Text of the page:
The problem with the commodore is those A pillars are what will cause the airbag to go off in the first place.

      • Baddass

        Sorry Shak that isn’t a viable excuse. The Falcon has thinner A-pillars (allowing better visibility and crash-avoidance) and still manages to get a five-star crash rating. Holden just didn’t design them well enough.

    • Andrew M

      Many examples of products getting smaller yet stronger at the same time do exist.
      Its not always a trade off.

      Holdens problem is they focused more on other things.

    • John Cadogan

      Shak, I wrote that story. FYI, 23.4 per cent of road death in Australia occurs in rollover. Rollover, like the rest of the things that can kill you on the road is statistically unlikely (the probability of dying on the road in Oz is about 1600 deaths in 210 billion kilometres, but the probability of dying in a crash (ie once you’re in a car crash) is very high.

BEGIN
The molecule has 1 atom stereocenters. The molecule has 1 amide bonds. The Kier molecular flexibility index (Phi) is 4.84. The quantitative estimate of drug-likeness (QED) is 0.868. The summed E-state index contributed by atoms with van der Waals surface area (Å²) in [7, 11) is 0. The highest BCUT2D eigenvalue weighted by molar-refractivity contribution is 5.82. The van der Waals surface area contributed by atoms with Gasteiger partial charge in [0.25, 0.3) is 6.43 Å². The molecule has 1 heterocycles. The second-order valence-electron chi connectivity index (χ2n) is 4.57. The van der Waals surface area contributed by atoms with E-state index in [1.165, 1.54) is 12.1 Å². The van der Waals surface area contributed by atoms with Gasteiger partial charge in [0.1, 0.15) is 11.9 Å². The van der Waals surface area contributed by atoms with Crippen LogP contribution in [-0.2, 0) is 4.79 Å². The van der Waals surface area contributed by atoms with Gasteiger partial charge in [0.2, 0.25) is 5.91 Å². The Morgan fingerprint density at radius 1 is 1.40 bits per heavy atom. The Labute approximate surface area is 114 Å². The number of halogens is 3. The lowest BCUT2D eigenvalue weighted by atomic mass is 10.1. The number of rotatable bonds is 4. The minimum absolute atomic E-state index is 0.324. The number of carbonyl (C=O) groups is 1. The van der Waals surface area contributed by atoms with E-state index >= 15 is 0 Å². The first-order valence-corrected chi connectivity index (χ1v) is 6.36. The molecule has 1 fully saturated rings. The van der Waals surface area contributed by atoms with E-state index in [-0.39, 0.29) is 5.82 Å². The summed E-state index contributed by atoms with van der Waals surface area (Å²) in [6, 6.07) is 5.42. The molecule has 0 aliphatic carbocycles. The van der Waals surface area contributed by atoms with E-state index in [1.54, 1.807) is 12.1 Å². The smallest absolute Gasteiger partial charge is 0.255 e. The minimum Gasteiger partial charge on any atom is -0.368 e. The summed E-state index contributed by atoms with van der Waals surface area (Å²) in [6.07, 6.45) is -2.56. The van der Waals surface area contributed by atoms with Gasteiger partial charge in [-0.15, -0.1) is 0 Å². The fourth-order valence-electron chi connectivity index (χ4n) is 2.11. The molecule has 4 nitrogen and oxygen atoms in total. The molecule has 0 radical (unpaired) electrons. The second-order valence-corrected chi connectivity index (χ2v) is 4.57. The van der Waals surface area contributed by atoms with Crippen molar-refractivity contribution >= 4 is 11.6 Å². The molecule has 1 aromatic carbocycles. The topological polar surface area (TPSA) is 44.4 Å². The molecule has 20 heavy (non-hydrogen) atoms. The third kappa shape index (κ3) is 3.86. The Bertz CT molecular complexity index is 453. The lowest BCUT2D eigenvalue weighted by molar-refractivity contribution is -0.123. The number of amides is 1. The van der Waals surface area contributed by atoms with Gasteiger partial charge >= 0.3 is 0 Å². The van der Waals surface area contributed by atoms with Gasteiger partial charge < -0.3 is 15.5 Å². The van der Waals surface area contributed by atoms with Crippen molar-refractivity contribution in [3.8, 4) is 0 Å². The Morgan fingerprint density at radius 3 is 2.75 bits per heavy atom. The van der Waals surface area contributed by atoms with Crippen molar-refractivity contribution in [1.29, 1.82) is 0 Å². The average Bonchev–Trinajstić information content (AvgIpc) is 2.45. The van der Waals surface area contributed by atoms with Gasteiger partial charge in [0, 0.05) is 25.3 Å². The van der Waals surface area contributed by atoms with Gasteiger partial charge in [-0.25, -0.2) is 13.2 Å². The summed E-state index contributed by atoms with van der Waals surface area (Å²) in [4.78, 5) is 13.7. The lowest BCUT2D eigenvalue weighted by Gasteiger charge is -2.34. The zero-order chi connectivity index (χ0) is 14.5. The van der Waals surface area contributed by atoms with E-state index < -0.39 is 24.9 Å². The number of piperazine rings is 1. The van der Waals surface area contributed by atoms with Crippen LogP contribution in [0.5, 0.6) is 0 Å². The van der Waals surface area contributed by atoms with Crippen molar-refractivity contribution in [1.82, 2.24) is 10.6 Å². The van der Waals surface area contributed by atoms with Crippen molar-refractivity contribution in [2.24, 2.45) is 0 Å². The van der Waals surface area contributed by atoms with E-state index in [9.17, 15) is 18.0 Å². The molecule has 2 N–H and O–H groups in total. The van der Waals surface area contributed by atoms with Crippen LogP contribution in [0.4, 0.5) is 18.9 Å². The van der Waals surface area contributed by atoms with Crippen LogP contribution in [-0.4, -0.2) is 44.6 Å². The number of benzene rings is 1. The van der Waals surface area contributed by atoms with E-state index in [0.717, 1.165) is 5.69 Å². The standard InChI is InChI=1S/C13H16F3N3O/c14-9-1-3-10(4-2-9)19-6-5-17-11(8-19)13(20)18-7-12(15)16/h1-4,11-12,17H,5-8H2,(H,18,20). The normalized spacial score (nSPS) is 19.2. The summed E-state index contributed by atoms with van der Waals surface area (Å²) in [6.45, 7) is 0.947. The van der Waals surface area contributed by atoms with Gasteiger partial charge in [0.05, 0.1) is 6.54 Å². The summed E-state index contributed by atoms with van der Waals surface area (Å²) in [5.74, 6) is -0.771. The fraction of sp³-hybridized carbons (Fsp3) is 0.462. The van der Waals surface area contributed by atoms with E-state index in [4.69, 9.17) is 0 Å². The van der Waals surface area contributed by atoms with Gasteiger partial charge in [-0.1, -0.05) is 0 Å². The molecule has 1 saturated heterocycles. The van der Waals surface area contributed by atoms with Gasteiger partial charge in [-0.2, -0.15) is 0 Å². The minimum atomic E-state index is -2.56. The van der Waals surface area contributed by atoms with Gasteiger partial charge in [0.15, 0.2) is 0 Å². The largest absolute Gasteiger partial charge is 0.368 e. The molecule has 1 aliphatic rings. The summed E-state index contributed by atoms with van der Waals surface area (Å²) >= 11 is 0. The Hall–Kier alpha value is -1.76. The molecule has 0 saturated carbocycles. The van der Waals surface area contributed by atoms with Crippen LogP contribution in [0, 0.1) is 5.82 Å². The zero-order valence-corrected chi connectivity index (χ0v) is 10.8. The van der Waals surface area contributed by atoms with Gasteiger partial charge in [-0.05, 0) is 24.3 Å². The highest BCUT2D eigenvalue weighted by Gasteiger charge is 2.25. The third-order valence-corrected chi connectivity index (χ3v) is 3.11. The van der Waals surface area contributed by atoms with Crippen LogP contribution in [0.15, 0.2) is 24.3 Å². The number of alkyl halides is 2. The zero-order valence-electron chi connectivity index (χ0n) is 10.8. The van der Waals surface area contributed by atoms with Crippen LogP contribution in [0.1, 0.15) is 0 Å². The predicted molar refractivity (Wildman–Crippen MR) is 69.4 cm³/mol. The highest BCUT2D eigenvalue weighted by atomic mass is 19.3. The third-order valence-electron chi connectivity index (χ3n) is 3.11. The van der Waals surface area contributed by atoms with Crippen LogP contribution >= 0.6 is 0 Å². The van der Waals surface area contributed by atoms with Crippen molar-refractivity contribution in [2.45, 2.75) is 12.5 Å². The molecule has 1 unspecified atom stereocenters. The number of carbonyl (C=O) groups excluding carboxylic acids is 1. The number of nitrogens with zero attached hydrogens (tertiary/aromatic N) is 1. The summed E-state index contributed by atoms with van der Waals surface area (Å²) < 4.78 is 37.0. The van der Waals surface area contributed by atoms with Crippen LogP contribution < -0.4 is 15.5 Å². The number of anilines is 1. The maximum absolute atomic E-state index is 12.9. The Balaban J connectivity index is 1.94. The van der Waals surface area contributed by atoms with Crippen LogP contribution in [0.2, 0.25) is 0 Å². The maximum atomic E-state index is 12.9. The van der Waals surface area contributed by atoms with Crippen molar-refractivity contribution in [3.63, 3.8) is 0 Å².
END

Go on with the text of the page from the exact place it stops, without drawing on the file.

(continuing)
• o

    these articles are great keep up the good work

  • Valet Dabess

    so that’s why our road toll is so high, because safety the technology in our cars suck. maybe if those who had 5 star safety rating might have survived their accidents

  • http://skyline The Salesman

    Can anyone help?

    I heard a rumor about a new more advanced deployment system. Apparently the front seats will weigh you and measure your body’s length every time you sit in the car. Based on the information collected and depending on the speed and angle of the impact the car will measure exactly how much it needs to deploy. It might also work along with load limiters?

    • Peter

      Jaggy has that (active airbags). If you get on to the owner’s manual for the XF, which you get online somewhere, it should tell you how it works. It only activates the passenger airbag when someone is in it, too. Mine is an 08 model, so it’s not too new.